MORE IDEAS FROM THE ARTICLE
The more enjoyable a task, the less we procrastinate on it.
Boring tasks are more likely to lead to procrastination than difficult ones, that's why we keep postponing all the busywork (work that keeps us busy but has little value in itself.)
Odds of Overcoming Procrastination = Self-Efficacy x Value / Impulsiveness x Delay.
Our likelihood to resist procrastination on a specific task is equal to the product of our self-efficacy and the value of the task divided by the product of how impulsive we are and the amount of delay between taking on a task and its due date.
... for the 4 causes of procrastination:
A person’s belief and expectation that they are capable of completing a task.
When we don't trust the fact that we'll be able to complete a task (with good results), we're more likely to procrastinate.
Difficulty maintaining focus in the face of immediate and more appealing distractions.
If we work in an environment where we're bombarded with distractions and we are not capable of resisting them, we're more likely to procrastinate.
We usually procrastinate instead of being productive due to various reasons like having fun being distracted (like playing video games) or just lounging around as the task is too easy (or too difficult).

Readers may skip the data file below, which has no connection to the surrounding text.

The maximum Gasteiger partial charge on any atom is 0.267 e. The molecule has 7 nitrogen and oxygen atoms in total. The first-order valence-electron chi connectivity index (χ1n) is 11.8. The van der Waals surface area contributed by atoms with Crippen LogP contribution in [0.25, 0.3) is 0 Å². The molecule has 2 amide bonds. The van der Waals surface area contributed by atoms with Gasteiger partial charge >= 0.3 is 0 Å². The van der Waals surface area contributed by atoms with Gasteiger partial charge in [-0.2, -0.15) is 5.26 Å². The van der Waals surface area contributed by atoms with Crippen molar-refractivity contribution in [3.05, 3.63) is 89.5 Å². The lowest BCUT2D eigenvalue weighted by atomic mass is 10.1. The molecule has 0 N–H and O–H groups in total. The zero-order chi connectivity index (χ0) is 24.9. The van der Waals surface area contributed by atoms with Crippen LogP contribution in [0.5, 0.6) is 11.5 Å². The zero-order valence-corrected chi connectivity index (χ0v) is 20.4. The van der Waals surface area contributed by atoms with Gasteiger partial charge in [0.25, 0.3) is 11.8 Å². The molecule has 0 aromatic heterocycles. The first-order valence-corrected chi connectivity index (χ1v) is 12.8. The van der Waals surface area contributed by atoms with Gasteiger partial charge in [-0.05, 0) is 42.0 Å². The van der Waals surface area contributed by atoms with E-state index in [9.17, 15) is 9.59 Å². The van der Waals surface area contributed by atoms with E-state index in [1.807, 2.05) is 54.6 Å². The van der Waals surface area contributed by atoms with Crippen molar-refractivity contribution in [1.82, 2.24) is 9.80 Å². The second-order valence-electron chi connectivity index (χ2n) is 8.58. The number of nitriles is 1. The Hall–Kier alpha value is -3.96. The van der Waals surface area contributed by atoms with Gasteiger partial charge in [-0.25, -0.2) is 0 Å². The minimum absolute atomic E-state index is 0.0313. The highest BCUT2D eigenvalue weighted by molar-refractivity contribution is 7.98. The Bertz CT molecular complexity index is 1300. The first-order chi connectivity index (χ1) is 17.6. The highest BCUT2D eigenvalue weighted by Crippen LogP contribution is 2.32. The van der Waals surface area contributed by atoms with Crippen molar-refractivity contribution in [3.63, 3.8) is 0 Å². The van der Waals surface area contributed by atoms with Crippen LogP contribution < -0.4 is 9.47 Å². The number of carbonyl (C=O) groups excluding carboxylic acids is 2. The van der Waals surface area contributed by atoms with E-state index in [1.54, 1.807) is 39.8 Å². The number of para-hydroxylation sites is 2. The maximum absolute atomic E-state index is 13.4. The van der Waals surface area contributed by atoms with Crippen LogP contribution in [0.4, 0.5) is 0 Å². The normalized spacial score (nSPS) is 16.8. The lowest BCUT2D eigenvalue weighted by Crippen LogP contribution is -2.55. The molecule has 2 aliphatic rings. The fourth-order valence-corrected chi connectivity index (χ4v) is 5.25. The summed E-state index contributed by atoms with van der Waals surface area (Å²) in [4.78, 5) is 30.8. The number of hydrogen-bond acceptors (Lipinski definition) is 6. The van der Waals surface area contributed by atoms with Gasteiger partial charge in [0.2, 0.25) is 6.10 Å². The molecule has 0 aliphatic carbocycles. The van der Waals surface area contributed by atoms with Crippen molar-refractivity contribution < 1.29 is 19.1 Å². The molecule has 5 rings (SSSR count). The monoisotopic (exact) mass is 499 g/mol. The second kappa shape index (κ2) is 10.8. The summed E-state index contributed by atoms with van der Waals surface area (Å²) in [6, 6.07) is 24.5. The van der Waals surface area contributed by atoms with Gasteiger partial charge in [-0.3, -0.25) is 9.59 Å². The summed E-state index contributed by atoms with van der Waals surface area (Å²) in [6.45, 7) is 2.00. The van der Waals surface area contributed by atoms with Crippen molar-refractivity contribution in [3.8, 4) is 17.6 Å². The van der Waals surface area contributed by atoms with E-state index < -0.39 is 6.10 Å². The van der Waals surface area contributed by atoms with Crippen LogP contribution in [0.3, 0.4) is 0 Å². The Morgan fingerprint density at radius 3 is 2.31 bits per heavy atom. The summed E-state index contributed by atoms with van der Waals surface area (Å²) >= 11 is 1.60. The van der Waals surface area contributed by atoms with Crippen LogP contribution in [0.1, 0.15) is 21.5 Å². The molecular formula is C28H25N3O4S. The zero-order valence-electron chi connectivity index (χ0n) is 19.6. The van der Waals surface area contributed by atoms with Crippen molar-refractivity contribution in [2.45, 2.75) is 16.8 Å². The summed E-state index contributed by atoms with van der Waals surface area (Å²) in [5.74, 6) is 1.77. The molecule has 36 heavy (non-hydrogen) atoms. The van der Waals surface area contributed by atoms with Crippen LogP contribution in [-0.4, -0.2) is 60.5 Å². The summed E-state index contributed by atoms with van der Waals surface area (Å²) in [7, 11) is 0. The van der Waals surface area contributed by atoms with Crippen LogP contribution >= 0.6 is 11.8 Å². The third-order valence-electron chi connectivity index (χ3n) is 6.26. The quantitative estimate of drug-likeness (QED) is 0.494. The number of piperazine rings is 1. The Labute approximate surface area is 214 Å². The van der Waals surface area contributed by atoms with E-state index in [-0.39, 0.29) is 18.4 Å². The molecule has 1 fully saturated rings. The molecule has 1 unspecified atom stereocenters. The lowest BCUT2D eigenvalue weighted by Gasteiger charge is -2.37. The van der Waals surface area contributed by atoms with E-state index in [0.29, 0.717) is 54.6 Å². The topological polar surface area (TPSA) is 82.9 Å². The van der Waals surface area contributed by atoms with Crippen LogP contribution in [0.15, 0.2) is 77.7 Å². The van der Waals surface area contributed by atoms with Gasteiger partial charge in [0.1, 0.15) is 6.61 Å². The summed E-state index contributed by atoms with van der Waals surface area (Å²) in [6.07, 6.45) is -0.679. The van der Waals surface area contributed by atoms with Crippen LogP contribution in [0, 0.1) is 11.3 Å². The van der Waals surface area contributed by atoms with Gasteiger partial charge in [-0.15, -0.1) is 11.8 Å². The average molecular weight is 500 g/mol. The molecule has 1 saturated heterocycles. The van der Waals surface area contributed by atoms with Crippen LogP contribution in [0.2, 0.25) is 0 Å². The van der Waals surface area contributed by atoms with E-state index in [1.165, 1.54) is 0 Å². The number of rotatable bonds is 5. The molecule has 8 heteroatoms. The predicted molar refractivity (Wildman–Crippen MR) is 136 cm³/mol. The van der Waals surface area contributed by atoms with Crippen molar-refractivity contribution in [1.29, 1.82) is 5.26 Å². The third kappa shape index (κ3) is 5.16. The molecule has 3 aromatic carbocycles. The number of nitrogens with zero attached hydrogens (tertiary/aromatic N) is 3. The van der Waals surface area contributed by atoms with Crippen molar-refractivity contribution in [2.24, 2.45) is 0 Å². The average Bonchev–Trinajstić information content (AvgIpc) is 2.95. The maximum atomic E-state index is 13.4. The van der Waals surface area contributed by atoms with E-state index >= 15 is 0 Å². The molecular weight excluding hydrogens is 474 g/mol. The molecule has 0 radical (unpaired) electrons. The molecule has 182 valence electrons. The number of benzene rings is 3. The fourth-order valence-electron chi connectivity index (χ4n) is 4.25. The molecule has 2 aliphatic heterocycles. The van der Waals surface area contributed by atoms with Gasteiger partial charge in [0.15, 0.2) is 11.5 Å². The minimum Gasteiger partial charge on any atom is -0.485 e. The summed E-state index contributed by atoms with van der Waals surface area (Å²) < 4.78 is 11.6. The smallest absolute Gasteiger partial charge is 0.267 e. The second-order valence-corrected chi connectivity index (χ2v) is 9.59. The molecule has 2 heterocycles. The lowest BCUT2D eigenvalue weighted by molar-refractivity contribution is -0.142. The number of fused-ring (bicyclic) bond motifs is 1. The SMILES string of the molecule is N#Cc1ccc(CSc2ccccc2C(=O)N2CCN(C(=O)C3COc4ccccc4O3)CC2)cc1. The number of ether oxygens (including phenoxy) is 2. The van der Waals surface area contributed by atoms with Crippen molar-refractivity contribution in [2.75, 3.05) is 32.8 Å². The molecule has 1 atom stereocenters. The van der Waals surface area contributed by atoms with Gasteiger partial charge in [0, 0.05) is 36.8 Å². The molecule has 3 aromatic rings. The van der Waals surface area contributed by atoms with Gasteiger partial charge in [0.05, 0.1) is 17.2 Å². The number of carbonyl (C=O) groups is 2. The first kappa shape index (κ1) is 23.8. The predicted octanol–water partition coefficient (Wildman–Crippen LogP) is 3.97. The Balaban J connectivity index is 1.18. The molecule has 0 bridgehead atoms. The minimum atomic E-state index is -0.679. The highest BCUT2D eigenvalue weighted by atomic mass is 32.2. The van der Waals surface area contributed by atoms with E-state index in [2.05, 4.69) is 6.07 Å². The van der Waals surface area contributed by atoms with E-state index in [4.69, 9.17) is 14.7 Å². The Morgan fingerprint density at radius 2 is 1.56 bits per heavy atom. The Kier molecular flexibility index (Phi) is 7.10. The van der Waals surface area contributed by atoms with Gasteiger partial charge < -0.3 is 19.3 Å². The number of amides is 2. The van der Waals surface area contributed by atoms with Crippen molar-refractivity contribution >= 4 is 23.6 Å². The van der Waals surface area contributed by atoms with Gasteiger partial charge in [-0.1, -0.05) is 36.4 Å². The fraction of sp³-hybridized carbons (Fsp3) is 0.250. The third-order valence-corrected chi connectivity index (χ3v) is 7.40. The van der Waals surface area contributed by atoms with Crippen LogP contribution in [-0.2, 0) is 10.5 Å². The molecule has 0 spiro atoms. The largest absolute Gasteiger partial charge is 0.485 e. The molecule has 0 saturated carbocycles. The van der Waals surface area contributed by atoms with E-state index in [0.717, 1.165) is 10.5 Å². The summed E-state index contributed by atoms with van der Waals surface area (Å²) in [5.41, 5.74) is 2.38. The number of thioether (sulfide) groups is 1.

We start with a big, audacious goal and quickly realize that it is not feasible. Our lack of expertise is also a perfect excuse to slack around, as we fail to break down the task into smaller ones or take the first step.
Procrastination is the act of putting off work for no particular reason. Some guides and experts say that you’re procrastinating when you’re not doing a task that needs to be accomplished by a certain deadline.
According to traditional thinking, procrastinators have a time-management problem. They are unable to understand how long a task will take and need to learn how to schedule their time better.
However, psychologists increasingly realize that procrastination is an issue with managing our emotions, not our time.
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